It's been great to rely on a standard function, than any of the libraries to make http requests.
Tho it has been a while since I checked TC39 status on fetch
WHATWG handles Fetch and their spec was updated seven days ago.
Well, duh. It was a lower level API, offering more control.
Fetch isn't much better. Half-arsed at best, and also needs a higher level wrapper to achieve the same terseness as popular AJAX utility libs.
let response = await fetch('http://www.example.com');
let json = await response.json();
Sending e.g. a JSON POST request requires you to specify the content type and to manually stingify the payload.
It's better than XMLHttpRequest but not as terse as the tons of helper libraries that we used (instead of XMLHttpRequest) anyway...
Philippe, if you're reading this, thank you. I'm really excited about d3-geo-polygon and I know a lot of others in the community are too.
Additionally, this project is a generalization of a feature that already existed in D3 (clipping spherical polygons to map boundaries -- previously you could only do this if the boundary in question was the antimeridian or a small circle centered at the origin). That generalization will make it easier to use some more common map projections that were already supported in d3-geo-projection like as Goode's interrupted homolosine and Mollweide projections. These are useful projections for showing things like population density where you care about preventing distortion in the landmasses but don't care about the oceans. While these projections were possible before, they required the use of SVG clip-paths and other tricks to prevent drawing outside the map bounds. In theory they could now be simplified using the polygon clipping implemented in d3-geo-polygon.
However, last time I checked (~mid 2017), most of these hadn't migrated to D3 v4, so I'm not sure how fast v5 adoption will be. Maybe some will skip v4 altogether and go directly to v5?
At this point, I'm not sure which wrapper to use, because I don't want to get stuck with v3.
I loved using D3 directly and found it amazing.
I was planning to do something horrible and then remembered d3 from a post years ago, day of futzing around with examples and it does it cleanly in less than 300 lines of code.
Genuinely impressive API as well.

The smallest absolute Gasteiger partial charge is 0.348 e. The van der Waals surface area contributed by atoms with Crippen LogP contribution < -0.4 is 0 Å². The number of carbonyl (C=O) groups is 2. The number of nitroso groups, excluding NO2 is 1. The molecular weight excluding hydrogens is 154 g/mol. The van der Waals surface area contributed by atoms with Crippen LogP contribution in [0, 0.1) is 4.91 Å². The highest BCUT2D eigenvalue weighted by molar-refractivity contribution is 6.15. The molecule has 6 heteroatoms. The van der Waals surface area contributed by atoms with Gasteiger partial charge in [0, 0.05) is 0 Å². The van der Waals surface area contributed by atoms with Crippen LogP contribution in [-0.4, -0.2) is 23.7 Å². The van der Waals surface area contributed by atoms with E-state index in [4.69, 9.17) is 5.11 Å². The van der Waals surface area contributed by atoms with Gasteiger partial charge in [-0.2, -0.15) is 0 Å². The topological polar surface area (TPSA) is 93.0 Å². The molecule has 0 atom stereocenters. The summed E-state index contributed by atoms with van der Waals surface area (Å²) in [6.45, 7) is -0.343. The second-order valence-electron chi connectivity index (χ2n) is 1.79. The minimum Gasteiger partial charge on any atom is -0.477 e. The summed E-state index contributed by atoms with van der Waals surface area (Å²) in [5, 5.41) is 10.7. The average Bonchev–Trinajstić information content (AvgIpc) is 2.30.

Thinking that promises are callbacks because .then() takes a function suggests misunderstanding.
To understand the problems the community is trying to avoid, one only needs to go back to 2015-2016, when Angular 2 was released. At the time, AngularJS (aka Angular 1) was extremely hot; it had in record time become THE framework for any front-end developer to learn, and it looked set to dominate the landscape for years. And then, Angular 2 came out and it had a TON of changes. The learning curve of some elements of Angular 2 was very high for the average developer (TypeScript, reactive programming). And worst of all, the "migration path" from AngularJS to Angular 2 essentially amounted to a rewrite of your front-end application. Most never bothered updating their app, and most devs moved away from Angular, especially when React was released. All of that AngularJS experience that we accumulated became "outdated" in the span of about a year.
React was first released in 2013, whereas Angular (2) was first released in 2016. React was already a very popular and rapidly growing framework by that point, so the idea that people adopted it simply because of Angular 2 is clearly false.
And while the migration process from Angular 1 to 2 was painful, it's simply untrue to say that nobody bothered, or that every AngularJS developer moved away. If you look at a source like https://hotframeworks.com/, which sources framework popularity data from GitHub and Stack Overflow, you can see that Angular has achieved a significant amount of adoption, and there are plenty of examples of people migrating successfully from 1 to 2+.
There are backwards incompatible changes, so it has to be a major bump.
I don't recall responding to a comment that mentioned using deprecation warnings instead. :/
Why would they do that? To have extra work and to have to carry deprecated garbage and compatibility ports for a few releases more, instead of making a clean new version?
Those that need compatibility can stick with 4 until they're ready.
In fact, they suggest the opposite: "Before you completely remove the functionality in a new major release there should be at least one minor release that contains the deprecation so that users can smoothly transition to the new API."
Thank the lord!
I would start with his General Update Pattern (the link below goes through 1-3), which is key to understanding D3 as binding data to SVG elements (hence the name Data-Driven Documents) and animating any transitions.
General Update Pattern: https://bl.ocks.org/mbostock/3808218
Also the documentation is great, so check out the intro here:
btw, if you're using D3 purely for charting, expect a lot of work to get something that looks decent. There charting libraries that have taken care of the styling and add functions on top of D3 to make your life easier.